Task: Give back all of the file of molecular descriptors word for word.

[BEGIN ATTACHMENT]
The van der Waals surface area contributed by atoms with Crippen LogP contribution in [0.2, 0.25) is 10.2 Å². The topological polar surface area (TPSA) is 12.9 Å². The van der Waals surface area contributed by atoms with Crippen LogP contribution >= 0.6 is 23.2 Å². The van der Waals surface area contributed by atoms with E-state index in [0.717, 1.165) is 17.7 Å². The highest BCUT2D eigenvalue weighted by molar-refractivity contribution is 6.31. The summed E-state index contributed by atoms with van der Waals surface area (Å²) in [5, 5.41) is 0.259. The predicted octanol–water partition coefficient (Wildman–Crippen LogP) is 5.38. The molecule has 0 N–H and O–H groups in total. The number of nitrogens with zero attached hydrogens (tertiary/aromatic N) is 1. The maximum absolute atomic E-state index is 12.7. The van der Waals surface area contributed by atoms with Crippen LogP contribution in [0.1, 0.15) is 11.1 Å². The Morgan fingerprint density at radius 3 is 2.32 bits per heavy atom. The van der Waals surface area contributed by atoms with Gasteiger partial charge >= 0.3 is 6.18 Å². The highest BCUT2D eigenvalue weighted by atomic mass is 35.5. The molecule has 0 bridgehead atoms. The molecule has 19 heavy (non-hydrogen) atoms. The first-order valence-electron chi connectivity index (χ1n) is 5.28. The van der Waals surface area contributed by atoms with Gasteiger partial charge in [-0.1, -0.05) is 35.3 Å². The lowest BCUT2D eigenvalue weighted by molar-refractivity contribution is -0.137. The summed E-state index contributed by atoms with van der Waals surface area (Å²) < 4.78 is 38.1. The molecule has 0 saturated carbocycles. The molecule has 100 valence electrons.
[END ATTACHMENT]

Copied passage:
The van der Waals surface area contributed by atoms with Crippen LogP contribution in [0.2, 0.25) is 10.2 Å². The topological polar surface area (TPSA) is 12.9 Å². The van der Waals surface area contributed by atoms with Crippen LogP contribution >= 0.6 is 23.2 Å². The van der Waals surface area contributed by atoms with E-state index in [0.717, 1.165) is 17.7 Å². The highest BCUT2D eigenvalue weighted by molar-refractivity contribution is 6.31. The summed E-state index contributed by atoms with van der Waals surface area (Å²) in [5, 5.41) is 0.259. The predicted octanol–water partition coefficient (Wildman–Crippen LogP) is 5.38. The molecule has 0 N–H and O–H groups in total. The number of nitrogens with zero attached hydrogens (tertiary/aromatic N) is 1. The maximum absolute atomic E-state index is 12.7. The van der Waals surface area contributed by atoms with Crippen LogP contribution in [0.1, 0.15) is 11.1 Å². The Morgan fingerprint density at radius 3 is 2.32 bits per heavy atom. The van der Waals surface area contributed by atoms with Gasteiger partial charge >= 0.3 is 6.18 Å². The highest BCUT2D eigenvalue weighted by atomic mass is 35.5. The molecule has 0 bridgehead atoms. The molecule has 19 heavy (non-hydrogen) atoms. The first-order valence-electron chi connectivity index (χ1n) is 5.28. The van der Waals surface area contributed by atoms with Gasteiger partial charge in [-0.1, -0.05) is 35.3 Å². The lowest BCUT2D eigenvalue weighted by molar-refractivity contribution is -0.137. The summed E-state index contributed by atoms with van der Waals surface area (Å²) < 4.78 is 38.1. The molecule has 0 saturated carbocycles. The molecule has 100 valence electrons.